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Question

465. Deputy Francis Noel Duffy asked the Minister for Justice if her Department will review the need for pre-arrest diversions to psychiatric services for persons with mental health illnesses as recommended in a recent report (details supplied). [56971/21]

Answer

Minister for Justice (Deputy Helen McEntee): I very much welcome the publication of this report from the Mental Health Commission. I thank both the Inspector of Mental Health Services and the Inspector of Prisons for their work on this important issue and I believe the publication of this report is very timely.
We know that the healthcare needs of vulnerable, sometimes seriously ill, people who interact with the criminal justice system are complex and require whole of systems consideration and priority action. It is widely acknowledged that these people are too ill to be in prison as they require urgent medication and treatment and that there is a vital need to put in place properly resourced, appropriately located systems of care for these most vulnerable people in society.
The Council of Europe Committee on the Prevention of Torture report last year reinforced the need for us to work together to provide appropriate care for those that have specific mental health needs when they come into contact with our criminal justice system.
This is also acknowledged in the Programme for Government commitment to the establishment of a high-level cross-departmental/cross-agency taskforce to consider the mental health and addiction challenges of those imprisoned, and primary care support on release.
I am pleased to say that considerable progress has been made on meeting this commitment. Last April, the Minister for Health and I established the High Level Taskforce to consider the mental health and addiction challenges of persons interacting with the criminal justice system. The Taskforce has already met on five occasions and has established three expert subgroups on diversion, prison and central mental hospital capacity and community throughcare. The Taskforce is aiming to provide a high level implementation plan for its recommendations by early 2022.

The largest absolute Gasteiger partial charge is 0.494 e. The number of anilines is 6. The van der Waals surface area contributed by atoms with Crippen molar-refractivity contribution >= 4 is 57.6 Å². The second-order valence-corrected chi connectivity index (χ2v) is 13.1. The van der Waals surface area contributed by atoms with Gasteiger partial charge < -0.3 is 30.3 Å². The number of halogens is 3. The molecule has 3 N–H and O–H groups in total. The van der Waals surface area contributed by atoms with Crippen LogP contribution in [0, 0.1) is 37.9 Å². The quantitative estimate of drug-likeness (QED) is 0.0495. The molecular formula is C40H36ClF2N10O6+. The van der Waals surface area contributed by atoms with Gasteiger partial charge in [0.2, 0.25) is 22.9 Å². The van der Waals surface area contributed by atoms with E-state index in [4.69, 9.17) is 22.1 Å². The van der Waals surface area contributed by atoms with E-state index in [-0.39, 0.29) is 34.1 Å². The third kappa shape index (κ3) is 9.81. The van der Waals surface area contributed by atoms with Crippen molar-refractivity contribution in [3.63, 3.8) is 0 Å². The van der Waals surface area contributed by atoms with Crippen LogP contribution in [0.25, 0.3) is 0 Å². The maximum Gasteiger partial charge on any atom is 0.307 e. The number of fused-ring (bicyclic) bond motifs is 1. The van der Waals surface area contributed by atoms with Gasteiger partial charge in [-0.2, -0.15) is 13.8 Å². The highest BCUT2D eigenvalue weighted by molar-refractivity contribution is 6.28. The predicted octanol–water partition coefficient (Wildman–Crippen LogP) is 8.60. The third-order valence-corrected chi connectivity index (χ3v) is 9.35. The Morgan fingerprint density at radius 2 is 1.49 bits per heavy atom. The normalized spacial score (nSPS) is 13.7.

I am advised that the Mental Health Commission has now written to the chair of the Taskforce, providing her with a copy of the report and expressing their openness to presenting the report to the group. I understand that the chair has welcomed the offer to meet as it is very timely in terms of the Taskforce’s desire to consult with the Commission. Arrangements in that regard are currently being finalised.
The Commission report also references Crisis Intervention Teams. Following on from the recommendation of the Commission on the Future of Policing in Ireland, the Limerick Division are leading out on the design and implementation of a Crisis Intervention Team pilot project.
I am advised that this is currently at consultation phase and that liaison is on-going through a dedicated Steering Committee with local HSE representatives. It is envisaged that it will involve a co-located response unit comprising of a Community Psychiatric Nurse working alongside frontline members of An Garda Síochána to respond to calls from anyone in crisis.